If you care about privacy, does it matter where your data resides? Does it matter if the company you have trusted to host your data is a UK, European or US legal entity?
Did you know that Google, Apple, Microsoft and DropBox have some fairly interesting privacy policies. They can access your data and if you use their service you have already agreed to give them access to your private data.
In an article published by The Guardian newspaper, titled "Snowden: Dropbox is hostile to privacy, unlike 'zero knowledge' Spideroak" . "Whistleblower urges consumers to adopt more secure file storage systems which are less susceptible to government surveillance" read the full article here: https://www.theguardian.com/technology/2014/jul/17/edward-snowden-dropbox-privacy-spideroak
"And Google has information you deleted"... even the data on your GoogleDrive you explicitly deleted. Read another article from The Guardian, titled "Are you ready? Here is all the data Facebook and Google have on you" by Dylan Curran, read the full article here: https://www.theguardian.com/commentisfree/2018/mar/28/all-the-data-facebook-google-has-on-you-privacy
And if we do, do we challenge them? Many contracts have terms that we might not like, understand or agree with but there is very little we can do to change them. Some large organisation who have the spending power to force their suppliers to change their policy, might make some changes, which later prove to be worthless. If you could change the terms you would find that it is largely pointless, many of these providers are US owned and operated and the US Government and the US Department of Justice (DoJ) has some pretty far reaching laws such as the recently introduced CLOUD Act (Clarifying Lawful Overseas Use of Data Act). The CLOUD Act is a new law that allows the DoJ to file motions in the United States Supreme Court to compel US companies such as Microsoft, Apple, DropBox, BOX and many other US owned and operated organisation to share data it is storing regardless of where it is located, in a recent article in The Register: www.theregister.co.uk/2018/04/03/us_government_serves_microsoft_with_fresh_warrant_for_irishheld_emails/ a new light is shone on the lengths the US Government will go to gain access to private data. In the article a source is quoted as saying "The CLOUD Act requires a provider to preserve, backup or disclose data even if the data is outside the USA." This means if you have subscribed to a service provided by a US company and the service is hosted in a facility in the UK or Europe, the US Government by legal means can gain access to it.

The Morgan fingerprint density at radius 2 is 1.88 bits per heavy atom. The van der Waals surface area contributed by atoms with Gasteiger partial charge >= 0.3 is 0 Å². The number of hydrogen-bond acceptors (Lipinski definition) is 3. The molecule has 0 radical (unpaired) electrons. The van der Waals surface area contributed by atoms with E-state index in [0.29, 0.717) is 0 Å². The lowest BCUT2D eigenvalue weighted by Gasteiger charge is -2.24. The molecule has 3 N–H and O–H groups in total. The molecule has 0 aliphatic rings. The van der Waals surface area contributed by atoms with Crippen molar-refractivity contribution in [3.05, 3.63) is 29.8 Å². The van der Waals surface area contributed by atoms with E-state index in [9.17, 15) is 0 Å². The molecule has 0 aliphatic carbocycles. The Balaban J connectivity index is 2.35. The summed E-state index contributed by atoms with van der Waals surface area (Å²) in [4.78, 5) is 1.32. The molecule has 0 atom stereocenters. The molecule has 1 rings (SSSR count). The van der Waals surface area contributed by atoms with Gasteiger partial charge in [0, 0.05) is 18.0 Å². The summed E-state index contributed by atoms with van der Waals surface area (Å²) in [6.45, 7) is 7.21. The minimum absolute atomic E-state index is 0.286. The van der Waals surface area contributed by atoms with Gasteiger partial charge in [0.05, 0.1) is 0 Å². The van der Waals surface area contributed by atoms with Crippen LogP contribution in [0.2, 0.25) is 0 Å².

The challenge will now be how will UK & European law makers rationalise this with our own laws such as the new General Data Protection Regulation (GDPR) and how will a US owned organisation react to the potential of choosing to violate a law of its own country or that of a foreign nation that makes up a fraction of their annual revenue.
The debate and laws will undoubtedly rage on and like some, you may think "if you have nothing to hide you have nothing to fear" that may be true but the readers of George Orwell and historians who have studied the darker days of European history can tell you where that might lead. Whichever, side you come down on what we can say for sure is that if the you choose a service provider to host your data that is a UK owned and operated company it will be governed but the laws of the UK Government and rightly that of a US or EU country will be governed by that respective countries laws and regulations, if you are a citizen of that country and you don't like the laws you can use your vote or lobby your MP to influence those laws. You can also choose to select a service that is governed by the laws you trust and respect!
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